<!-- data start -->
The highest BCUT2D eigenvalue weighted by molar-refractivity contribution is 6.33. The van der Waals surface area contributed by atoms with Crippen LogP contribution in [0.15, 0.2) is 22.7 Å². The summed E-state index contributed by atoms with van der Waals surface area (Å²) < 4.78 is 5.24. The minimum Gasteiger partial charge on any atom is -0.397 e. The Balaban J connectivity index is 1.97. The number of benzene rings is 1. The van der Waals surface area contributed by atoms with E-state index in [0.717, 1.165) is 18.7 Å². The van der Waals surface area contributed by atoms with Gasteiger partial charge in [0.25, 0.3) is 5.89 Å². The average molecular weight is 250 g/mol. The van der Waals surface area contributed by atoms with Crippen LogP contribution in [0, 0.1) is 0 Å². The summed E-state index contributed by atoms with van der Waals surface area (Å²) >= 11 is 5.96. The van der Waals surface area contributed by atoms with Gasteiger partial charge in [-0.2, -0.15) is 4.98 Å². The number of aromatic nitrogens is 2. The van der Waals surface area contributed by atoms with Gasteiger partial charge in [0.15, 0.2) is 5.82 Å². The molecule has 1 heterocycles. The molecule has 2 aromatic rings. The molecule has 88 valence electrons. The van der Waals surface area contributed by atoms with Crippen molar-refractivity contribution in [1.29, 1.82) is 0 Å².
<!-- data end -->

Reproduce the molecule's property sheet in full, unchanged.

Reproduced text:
The highest BCUT2D eigenvalue weighted by molar-refractivity contribution is 6.33. The van der Waals surface area contributed by atoms with Crippen LogP contribution in [0.15, 0.2) is 22.7 Å². The summed E-state index contributed by atoms with van der Waals surface area (Å²) < 4.78 is 5.24. The minimum Gasteiger partial charge on any atom is -0.397 e. The Balaban J connectivity index is 1.97. The number of benzene rings is 1. The van der Waals surface area contributed by atoms with E-state index in [0.717, 1.165) is 18.7 Å². The van der Waals surface area contributed by atoms with Gasteiger partial charge in [0.25, 0.3) is 5.89 Å². The average molecular weight is 250 g/mol. The van der Waals surface area contributed by atoms with Crippen LogP contribution in [0, 0.1) is 0 Å². The summed E-state index contributed by atoms with van der Waals surface area (Å²) >= 11 is 5.96. The van der Waals surface area contributed by atoms with Gasteiger partial charge in [-0.2, -0.15) is 4.98 Å². The number of aromatic nitrogens is 2. The van der Waals surface area contributed by atoms with Gasteiger partial charge in [0.15, 0.2) is 5.82 Å². The molecule has 1 heterocycles. The molecule has 2 aromatic rings. The molecule has 88 valence electrons. The van der Waals surface area contributed by atoms with Crippen molar-refractivity contribution in [1.29, 1.82) is 0 Å².